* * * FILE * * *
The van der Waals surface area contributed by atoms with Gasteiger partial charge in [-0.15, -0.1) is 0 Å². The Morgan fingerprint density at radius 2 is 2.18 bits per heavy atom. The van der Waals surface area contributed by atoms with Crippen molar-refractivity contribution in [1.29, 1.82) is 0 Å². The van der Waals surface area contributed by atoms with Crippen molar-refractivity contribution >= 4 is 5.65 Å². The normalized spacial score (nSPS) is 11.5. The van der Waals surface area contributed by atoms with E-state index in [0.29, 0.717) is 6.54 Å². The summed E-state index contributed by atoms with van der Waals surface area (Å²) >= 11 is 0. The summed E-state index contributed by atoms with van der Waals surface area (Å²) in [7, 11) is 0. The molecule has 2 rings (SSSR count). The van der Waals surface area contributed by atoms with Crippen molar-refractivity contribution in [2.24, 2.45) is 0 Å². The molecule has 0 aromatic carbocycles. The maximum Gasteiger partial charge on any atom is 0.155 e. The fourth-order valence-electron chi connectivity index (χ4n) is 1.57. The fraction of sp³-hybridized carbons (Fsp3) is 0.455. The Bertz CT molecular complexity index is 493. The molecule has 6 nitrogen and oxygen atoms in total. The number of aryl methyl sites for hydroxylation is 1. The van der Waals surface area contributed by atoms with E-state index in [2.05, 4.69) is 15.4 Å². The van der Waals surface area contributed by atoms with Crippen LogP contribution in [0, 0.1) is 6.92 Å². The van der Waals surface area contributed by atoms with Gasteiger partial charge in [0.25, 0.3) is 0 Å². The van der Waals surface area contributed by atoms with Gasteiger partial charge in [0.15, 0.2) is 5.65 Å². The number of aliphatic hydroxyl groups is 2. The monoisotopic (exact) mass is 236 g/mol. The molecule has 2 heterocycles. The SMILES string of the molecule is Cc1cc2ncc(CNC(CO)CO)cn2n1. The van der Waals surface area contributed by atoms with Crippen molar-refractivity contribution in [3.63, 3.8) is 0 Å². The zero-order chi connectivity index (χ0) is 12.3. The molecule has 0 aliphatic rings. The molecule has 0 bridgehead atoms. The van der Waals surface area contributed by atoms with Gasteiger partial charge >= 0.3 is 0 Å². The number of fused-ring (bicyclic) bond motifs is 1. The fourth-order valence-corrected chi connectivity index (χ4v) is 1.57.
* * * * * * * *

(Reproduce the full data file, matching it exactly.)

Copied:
The van der Waals surface area contributed by atoms with Gasteiger partial charge in [-0.15, -0.1) is 0 Å². The Morgan fingerprint density at radius 2 is 2.18 bits per heavy atom. The van der Waals surface area contributed by atoms with Crippen molar-refractivity contribution in [1.29, 1.82) is 0 Å². The van der Waals surface area contributed by atoms with Crippen molar-refractivity contribution >= 4 is 5.65 Å². The normalized spacial score (nSPS) is 11.5. The van der Waals surface area contributed by atoms with E-state index in [0.29, 0.717) is 6.54 Å². The summed E-state index contributed by atoms with van der Waals surface area (Å²) >= 11 is 0. The summed E-state index contributed by atoms with van der Waals surface area (Å²) in [7, 11) is 0. The molecule has 2 rings (SSSR count). The van der Waals surface area contributed by atoms with Crippen molar-refractivity contribution in [2.24, 2.45) is 0 Å². The molecule has 0 aromatic carbocycles. The maximum Gasteiger partial charge on any atom is 0.155 e. The fourth-order valence-electron chi connectivity index (χ4n) is 1.57. The fraction of sp³-hybridized carbons (Fsp3) is 0.455. The Bertz CT molecular complexity index is 493. The molecule has 6 nitrogen and oxygen atoms in total. The number of aryl methyl sites for hydroxylation is 1. The van der Waals surface area contributed by atoms with E-state index in [2.05, 4.69) is 15.4 Å². The van der Waals surface area contributed by atoms with Crippen LogP contribution in [0, 0.1) is 6.92 Å². The van der Waals surface area contributed by atoms with Gasteiger partial charge in [0.25, 0.3) is 0 Å². The van der Waals surface area contributed by atoms with Gasteiger partial charge in [0.15, 0.2) is 5.65 Å². The number of aliphatic hydroxyl groups is 2. The monoisotopic (exact) mass is 236 g/mol. The molecule has 2 heterocycles. The SMILES string of the molecule is Cc1cc2ncc(CNC(CO)CO)cn2n1. The van der Waals surface area contributed by atoms with Crippen molar-refractivity contribution in [3.63, 3.8) is 0 Å². The zero-order chi connectivity index (χ0) is 12.3. The molecule has 0 aliphatic rings. The molecule has 0 bridgehead atoms. The van der Waals surface area contributed by atoms with Gasteiger partial charge >= 0.3 is 0 Å². The number of fused-ring (bicyclic) bond motifs is 1. The fourth-order valence-corrected chi connectivity index (χ4v) is 1.57.